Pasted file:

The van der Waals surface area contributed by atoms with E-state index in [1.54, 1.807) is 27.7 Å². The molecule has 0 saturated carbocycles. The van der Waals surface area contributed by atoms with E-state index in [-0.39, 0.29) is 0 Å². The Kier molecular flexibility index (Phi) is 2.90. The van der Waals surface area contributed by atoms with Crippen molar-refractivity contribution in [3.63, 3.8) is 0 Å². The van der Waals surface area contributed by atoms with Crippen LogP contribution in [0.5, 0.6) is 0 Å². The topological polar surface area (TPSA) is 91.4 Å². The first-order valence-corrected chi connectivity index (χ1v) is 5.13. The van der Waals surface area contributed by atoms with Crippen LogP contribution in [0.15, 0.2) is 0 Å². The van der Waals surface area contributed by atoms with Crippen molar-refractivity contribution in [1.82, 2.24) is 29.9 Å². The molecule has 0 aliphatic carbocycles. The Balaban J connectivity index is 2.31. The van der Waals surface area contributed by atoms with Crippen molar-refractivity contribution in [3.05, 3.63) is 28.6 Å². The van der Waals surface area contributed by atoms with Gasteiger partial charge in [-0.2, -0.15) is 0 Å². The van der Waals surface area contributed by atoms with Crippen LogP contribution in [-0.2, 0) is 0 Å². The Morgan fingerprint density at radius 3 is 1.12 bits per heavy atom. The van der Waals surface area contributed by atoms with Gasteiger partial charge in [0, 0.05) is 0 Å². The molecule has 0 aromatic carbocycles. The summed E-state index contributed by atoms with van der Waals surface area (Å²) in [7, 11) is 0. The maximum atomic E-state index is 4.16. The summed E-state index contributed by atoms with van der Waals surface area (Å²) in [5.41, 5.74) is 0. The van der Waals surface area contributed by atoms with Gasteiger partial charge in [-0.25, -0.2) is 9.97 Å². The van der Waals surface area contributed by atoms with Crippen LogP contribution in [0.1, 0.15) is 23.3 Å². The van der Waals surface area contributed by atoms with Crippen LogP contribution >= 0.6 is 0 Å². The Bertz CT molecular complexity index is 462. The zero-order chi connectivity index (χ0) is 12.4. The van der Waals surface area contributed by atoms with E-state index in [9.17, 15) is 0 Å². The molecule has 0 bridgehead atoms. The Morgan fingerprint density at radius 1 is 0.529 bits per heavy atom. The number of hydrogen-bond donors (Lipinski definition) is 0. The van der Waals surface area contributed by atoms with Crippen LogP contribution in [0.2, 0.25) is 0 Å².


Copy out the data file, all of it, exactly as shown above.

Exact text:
The van der Waals surface area contributed by atoms with E-state index in [1.54, 1.807) is 27.7 Å². The molecule has 0 saturated carbocycles. The van der Waals surface area contributed by atoms with E-state index in [-0.39, 0.29) is 0 Å². The Kier molecular flexibility index (Phi) is 2.90. The van der Waals surface area contributed by atoms with Crippen molar-refractivity contribution in [3.63, 3.8) is 0 Å². The van der Waals surface area contributed by atoms with Crippen LogP contribution in [0.5, 0.6) is 0 Å². The topological polar surface area (TPSA) is 91.4 Å². The first-order valence-corrected chi connectivity index (χ1v) is 5.13. The van der Waals surface area contributed by atoms with Crippen LogP contribution in [0.15, 0.2) is 0 Å². The van der Waals surface area contributed by atoms with Crippen molar-refractivity contribution in [1.82, 2.24) is 29.9 Å². The molecule has 0 aliphatic carbocycles. The Balaban J connectivity index is 2.31. The van der Waals surface area contributed by atoms with Crippen molar-refractivity contribution in [3.05, 3.63) is 28.6 Å². The van der Waals surface area contributed by atoms with Gasteiger partial charge in [-0.2, -0.15) is 0 Å². The van der Waals surface area contributed by atoms with Crippen LogP contribution in [-0.2, 0) is 0 Å². The Morgan fingerprint density at radius 3 is 1.12 bits per heavy atom. The van der Waals surface area contributed by atoms with Gasteiger partial charge in [0, 0.05) is 0 Å². The molecule has 0 aromatic carbocycles. The summed E-state index contributed by atoms with van der Waals surface area (Å²) in [7, 11) is 0. The maximum atomic E-state index is 4.16. The summed E-state index contributed by atoms with van der Waals surface area (Å²) in [5.41, 5.74) is 0. The van der Waals surface area contributed by atoms with Gasteiger partial charge in [-0.25, -0.2) is 9.97 Å². The van der Waals surface area contributed by atoms with Crippen LogP contribution in [0.1, 0.15) is 23.3 Å². The van der Waals surface area contributed by atoms with Crippen LogP contribution >= 0.6 is 0 Å². The Bertz CT molecular complexity index is 462. The zero-order chi connectivity index (χ0) is 12.4. The van der Waals surface area contributed by atoms with E-state index in [9.17, 15) is 0 Å². The molecule has 0 bridgehead atoms. The Morgan fingerprint density at radius 1 is 0.529 bits per heavy atom. The number of hydrogen-bond donors (Lipinski definition) is 0. The van der Waals surface area contributed by atoms with Crippen LogP contribution in [0.2, 0.25) is 0 Å².